Effects of brain death and hemodynamic status on function and immunologic activation of the potential donor liver in the rat.
van Der Hoeven JA., Ter Horst GJ., Molema G., de Vos P., Girbes AR., Postema F., Freund RL., Wiersema J., van Schilfgaarde R., Ploeg RJ.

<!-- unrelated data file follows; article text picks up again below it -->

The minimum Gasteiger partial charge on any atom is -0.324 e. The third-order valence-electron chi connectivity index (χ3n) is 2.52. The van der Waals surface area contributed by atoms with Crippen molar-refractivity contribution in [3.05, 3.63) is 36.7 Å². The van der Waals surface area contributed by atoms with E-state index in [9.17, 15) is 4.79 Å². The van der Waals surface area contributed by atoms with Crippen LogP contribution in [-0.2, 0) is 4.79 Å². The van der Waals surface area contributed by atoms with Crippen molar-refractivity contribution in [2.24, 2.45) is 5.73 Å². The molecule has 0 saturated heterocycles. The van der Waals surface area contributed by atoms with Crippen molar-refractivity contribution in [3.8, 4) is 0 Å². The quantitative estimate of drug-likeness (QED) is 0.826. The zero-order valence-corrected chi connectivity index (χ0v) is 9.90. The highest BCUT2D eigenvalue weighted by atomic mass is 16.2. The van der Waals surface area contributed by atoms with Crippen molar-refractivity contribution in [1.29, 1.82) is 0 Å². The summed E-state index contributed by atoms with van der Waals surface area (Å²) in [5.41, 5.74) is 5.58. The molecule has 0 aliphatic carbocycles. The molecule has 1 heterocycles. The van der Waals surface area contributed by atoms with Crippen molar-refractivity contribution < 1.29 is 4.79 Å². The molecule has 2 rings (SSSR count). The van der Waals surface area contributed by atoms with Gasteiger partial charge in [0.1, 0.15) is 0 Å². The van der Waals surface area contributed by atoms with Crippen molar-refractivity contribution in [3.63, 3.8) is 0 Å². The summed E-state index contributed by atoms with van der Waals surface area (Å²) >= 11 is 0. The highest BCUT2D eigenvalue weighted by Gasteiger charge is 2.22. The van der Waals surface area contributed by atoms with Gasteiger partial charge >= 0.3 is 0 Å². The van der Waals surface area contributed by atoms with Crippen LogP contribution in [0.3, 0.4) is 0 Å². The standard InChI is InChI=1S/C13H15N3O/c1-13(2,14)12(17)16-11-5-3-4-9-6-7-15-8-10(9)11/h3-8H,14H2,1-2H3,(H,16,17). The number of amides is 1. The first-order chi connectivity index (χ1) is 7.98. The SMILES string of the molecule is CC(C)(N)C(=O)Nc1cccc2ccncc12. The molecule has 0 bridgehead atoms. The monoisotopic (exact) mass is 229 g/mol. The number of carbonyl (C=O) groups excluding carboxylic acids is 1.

OBJECTIVE: To assess the effect on the function and immunologic status of potential donor livers of the duration of brain death combined with the presence and absence of hemodynamic instability in the donor. SUMMARY BACKGROUND DATA: Brain death, regarded as a given condition in organ transplantation, could have significant effects on the donor organ quality. METHODS: Brain death was induced in Wistar rats. Short or long periods of brain death in the presence or absence of hemodynamic instability were applied. Sham-operated rats served as controls. Organ function was studied by monitoring standard serum parameters. The inflammatory status of the liver was assessed by determining the immediate early gene products, the expression of cell adhesion molecules, and the influx of leukocytes in the liver. RESULTS: Progressive organ dysfunction was most pronounced in hemodynamically unstable brain-dead donors. Irrespective of hemodynamic status, a progressive inflammatory activation could be observed in brain-dead rats compared with controls. CONCLUSIONS: Brain death causes progressive liver dysfunction, which is made worse by the coexistence of hemodynamic instability. Further, brain death activates the inflammatory status of the potential donor liver, irrespective of the presence of hypotension. The changes observed may predispose the graft to additional damage from ischemia and reperfusion in the transplant procedure.